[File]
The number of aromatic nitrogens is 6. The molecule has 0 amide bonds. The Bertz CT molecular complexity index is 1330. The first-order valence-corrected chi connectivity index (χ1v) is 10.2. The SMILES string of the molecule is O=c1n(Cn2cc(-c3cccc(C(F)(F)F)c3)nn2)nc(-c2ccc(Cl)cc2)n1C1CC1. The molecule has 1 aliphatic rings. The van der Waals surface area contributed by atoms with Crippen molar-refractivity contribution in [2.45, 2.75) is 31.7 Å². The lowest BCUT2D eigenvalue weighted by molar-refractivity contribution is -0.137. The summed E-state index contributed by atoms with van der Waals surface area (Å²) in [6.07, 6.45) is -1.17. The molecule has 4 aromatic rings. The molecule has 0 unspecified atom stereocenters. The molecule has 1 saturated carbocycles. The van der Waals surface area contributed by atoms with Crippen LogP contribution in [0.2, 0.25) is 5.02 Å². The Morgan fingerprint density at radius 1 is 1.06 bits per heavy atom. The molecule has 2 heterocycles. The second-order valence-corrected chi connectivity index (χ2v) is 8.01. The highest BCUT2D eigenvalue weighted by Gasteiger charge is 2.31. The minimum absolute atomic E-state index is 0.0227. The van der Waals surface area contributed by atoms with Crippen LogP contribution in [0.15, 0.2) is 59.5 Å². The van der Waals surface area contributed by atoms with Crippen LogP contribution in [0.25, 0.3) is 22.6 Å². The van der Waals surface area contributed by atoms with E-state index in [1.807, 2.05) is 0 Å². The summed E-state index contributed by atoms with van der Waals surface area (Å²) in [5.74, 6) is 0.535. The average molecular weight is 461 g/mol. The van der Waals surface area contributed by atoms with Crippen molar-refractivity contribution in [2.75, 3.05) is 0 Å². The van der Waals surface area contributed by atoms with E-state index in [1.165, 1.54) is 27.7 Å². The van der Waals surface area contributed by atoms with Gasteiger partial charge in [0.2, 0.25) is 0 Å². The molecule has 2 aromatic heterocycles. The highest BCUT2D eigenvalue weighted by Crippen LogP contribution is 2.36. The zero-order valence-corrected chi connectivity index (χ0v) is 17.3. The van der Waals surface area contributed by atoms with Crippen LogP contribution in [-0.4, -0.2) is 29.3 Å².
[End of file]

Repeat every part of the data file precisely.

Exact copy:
The number of aromatic nitrogens is 6. The molecule has 0 amide bonds. The Bertz CT molecular complexity index is 1330. The first-order valence-corrected chi connectivity index (χ1v) is 10.2. The SMILES string of the molecule is O=c1n(Cn2cc(-c3cccc(C(F)(F)F)c3)nn2)nc(-c2ccc(Cl)cc2)n1C1CC1. The molecule has 1 aliphatic rings. The van der Waals surface area contributed by atoms with Crippen molar-refractivity contribution in [2.45, 2.75) is 31.7 Å². The lowest BCUT2D eigenvalue weighted by molar-refractivity contribution is -0.137. The summed E-state index contributed by atoms with van der Waals surface area (Å²) in [6.07, 6.45) is -1.17. The molecule has 4 aromatic rings. The molecule has 0 unspecified atom stereocenters. The molecule has 1 saturated carbocycles. The van der Waals surface area contributed by atoms with Crippen LogP contribution in [0.2, 0.25) is 5.02 Å². The Morgan fingerprint density at radius 1 is 1.06 bits per heavy atom. The molecule has 2 heterocycles. The second-order valence-corrected chi connectivity index (χ2v) is 8.01. The highest BCUT2D eigenvalue weighted by Gasteiger charge is 2.31. The minimum absolute atomic E-state index is 0.0227. The van der Waals surface area contributed by atoms with Crippen LogP contribution in [0.15, 0.2) is 59.5 Å². The van der Waals surface area contributed by atoms with Crippen LogP contribution in [0.25, 0.3) is 22.6 Å². The van der Waals surface area contributed by atoms with E-state index in [1.807, 2.05) is 0 Å². The summed E-state index contributed by atoms with van der Waals surface area (Å²) in [5.74, 6) is 0.535. The average molecular weight is 461 g/mol. The van der Waals surface area contributed by atoms with Crippen molar-refractivity contribution in [2.75, 3.05) is 0 Å². The van der Waals surface area contributed by atoms with E-state index in [1.165, 1.54) is 27.7 Å². The van der Waals surface area contributed by atoms with Gasteiger partial charge in [0.2, 0.25) is 0 Å². The molecule has 2 aromatic heterocycles. The highest BCUT2D eigenvalue weighted by Crippen LogP contribution is 2.36. The zero-order valence-corrected chi connectivity index (χ0v) is 17.3. The van der Waals surface area contributed by atoms with Crippen LogP contribution in [-0.4, -0.2) is 29.3 Å².